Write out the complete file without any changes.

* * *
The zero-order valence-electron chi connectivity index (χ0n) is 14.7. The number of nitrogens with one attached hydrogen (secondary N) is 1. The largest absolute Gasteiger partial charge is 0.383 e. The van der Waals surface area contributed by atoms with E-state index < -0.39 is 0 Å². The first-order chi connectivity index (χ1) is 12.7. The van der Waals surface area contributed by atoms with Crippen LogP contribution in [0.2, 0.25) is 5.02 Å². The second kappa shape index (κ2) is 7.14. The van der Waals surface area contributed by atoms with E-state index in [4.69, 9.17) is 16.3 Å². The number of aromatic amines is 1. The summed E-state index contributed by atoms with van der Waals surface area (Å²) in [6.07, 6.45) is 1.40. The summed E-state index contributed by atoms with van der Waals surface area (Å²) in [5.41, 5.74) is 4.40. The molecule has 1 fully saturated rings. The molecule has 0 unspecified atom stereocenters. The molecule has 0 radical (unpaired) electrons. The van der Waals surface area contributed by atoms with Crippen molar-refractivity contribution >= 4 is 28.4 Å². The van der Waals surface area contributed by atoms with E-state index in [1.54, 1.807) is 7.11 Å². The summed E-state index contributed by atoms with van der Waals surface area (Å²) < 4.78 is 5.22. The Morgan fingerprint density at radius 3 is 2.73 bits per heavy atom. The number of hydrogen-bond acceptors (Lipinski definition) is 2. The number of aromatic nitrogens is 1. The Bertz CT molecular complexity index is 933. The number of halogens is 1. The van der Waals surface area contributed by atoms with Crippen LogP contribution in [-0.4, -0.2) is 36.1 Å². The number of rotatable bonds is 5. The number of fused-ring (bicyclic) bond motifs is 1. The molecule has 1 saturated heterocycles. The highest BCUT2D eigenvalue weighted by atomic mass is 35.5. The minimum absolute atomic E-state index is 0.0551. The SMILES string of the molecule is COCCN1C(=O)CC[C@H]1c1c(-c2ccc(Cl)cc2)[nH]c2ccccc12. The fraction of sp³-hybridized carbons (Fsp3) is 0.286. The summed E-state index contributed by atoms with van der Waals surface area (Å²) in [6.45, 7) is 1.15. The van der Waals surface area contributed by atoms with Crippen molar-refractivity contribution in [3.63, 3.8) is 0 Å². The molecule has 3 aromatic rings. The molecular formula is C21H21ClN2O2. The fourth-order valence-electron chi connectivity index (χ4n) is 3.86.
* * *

The zero-order valence-electron chi connectivity index (χ0n) is 14.7. The number of nitrogens with one attached hydrogen (secondary N) is 1. The largest absolute Gasteiger partial charge is 0.383 e. The van der Waals surface area contributed by atoms with E-state index < -0.39 is 0 Å². The first-order chi connectivity index (χ1) is 12.7. The van der Waals surface area contributed by atoms with Crippen LogP contribution in [0.2, 0.25) is 5.02 Å². The second kappa shape index (κ2) is 7.14. The van der Waals surface area contributed by atoms with E-state index in [4.69, 9.17) is 16.3 Å². The number of aromatic amines is 1. The summed E-state index contributed by atoms with van der Waals surface area (Å²) in [6.07, 6.45) is 1.40. The summed E-state index contributed by atoms with van der Waals surface area (Å²) in [5.41, 5.74) is 4.40. The molecule has 1 fully saturated rings. The molecule has 0 unspecified atom stereocenters. The molecule has 0 radical (unpaired) electrons. The van der Waals surface area contributed by atoms with Crippen molar-refractivity contribution >= 4 is 28.4 Å². The van der Waals surface area contributed by atoms with E-state index in [1.54, 1.807) is 7.11 Å². The summed E-state index contributed by atoms with van der Waals surface area (Å²) < 4.78 is 5.22. The Morgan fingerprint density at radius 3 is 2.73 bits per heavy atom. The number of hydrogen-bond acceptors (Lipinski definition) is 2. The number of aromatic nitrogens is 1. The Bertz CT molecular complexity index is 933. The number of halogens is 1. The van der Waals surface area contributed by atoms with Crippen LogP contribution in [-0.4, -0.2) is 36.1 Å². The number of rotatable bonds is 5. The number of fused-ring (bicyclic) bond motifs is 1. The molecule has 1 saturated heterocycles. The highest BCUT2D eigenvalue weighted by atomic mass is 35.5. The minimum absolute atomic E-state index is 0.0551. The SMILES string of the molecule is COCCN1C(=O)CC[C@H]1c1c(-c2ccc(Cl)cc2)[nH]c2ccccc12. The fraction of sp³-hybridized carbons (Fsp3) is 0.286. The summed E-state index contributed by atoms with van der Waals surface area (Å²) in [6.45, 7) is 1.15. The van der Waals surface area contributed by atoms with Crippen molar-refractivity contribution in [3.63, 3.8) is 0 Å². The molecule has 3 aromatic rings. The molecular formula is C21H21ClN2O2. The fourth-order valence-electron chi connectivity index (χ4n) is 3.86.